Olivia Luijnenburg is a Research Associate in King’s College London’s NIHR Policy Research Unit in Health and Social Care Workforce. (460 words)
What is ‘spirituality’ in care? How can care home staff attend to residents’ spiritual needs? For my PhD project, I had the task of finding answers to such questions. When thinking about spirituality and spiritual needs, many people’s minds immediately go to religion and religious needs. However, what about care home residents who do not practice a religion or are not part of a religious community? We know that spiritual wellbeing is found through a sense of community, connection, nature, or the arts, which can but does not have to be of a religious nature. Surprisingly, the spiritual needs of older people in residential care have often been overlooked.
To address the lack of knowledge around spirituality in care and illuminate the intangibility of what spiritual needs might look like, I collected ‘artefacts’ from care home residents before talking with them. These could be an object, a space, a song, a person, or anything else that represented a sense of joy, peace, safety, or fond memories for the person. The ‘artefacts’ functioned as a conversation starter, as well as a stimulant to the imagination of what ‘spirituality’ might mean to the participant. They were photographed and collected in a ‘Gallery of Spiritualities’.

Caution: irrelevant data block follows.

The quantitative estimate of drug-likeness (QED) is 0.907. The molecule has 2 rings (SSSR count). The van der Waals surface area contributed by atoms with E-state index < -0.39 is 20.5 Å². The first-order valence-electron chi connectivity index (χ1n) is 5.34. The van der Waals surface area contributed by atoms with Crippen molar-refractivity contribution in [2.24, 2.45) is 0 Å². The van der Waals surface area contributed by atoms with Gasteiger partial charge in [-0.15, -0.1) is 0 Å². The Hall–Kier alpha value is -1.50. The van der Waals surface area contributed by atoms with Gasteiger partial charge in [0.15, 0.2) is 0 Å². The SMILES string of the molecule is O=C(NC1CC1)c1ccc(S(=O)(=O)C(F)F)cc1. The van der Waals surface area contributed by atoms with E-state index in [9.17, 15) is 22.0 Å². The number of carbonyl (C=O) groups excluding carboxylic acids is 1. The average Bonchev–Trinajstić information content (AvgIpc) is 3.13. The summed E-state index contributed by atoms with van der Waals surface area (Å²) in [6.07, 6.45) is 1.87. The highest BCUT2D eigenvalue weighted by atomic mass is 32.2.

On the 10th of November, the ‘Gallery of Spiritualities’ was opened during the first Care Home Research Forum at Nightingale Hammerson Care Home. Twelve photographs, accompanied by snippets of interviews to set the pictures in context were displayed at the back of the home’s conference room. One example is shown below. This is a rather different way of presenting research findings, but I hope that it helps people to think about the subject. Rather than describing spirituality or spiritual care in words, photographs are one way to grasp possible meanings.
For example, after the Care Home Research Forum, someone told me how one of the pictures and caption had touched him. His mother lives abroad and it made him wonder if he called her often enough. Others commented on how the pictures reflect what residents have in their rooms in the care home. The ‘Gallery of Spiritualities’ offers a look into the lives of care home residents and an insight into their possible spiritual needs.
Milly: “I had twenty albums of photographs… which I knew I couldn’t bring with me. So, I picked out the ones that meant something to me, family… Not holidays, not scenery, but… family and friends. And… this means a lot to me. Ehm… from my father as a baby, to my children, my grandchildren. And that means something to me, yes.”
The Gallery is currently only visible for Nightingale Hammerson staff and residents.
Olivia Luijnenburg is a Research Associate in King’s College London’s NIHR Policy Research Unit in Health and Social Care Workforce.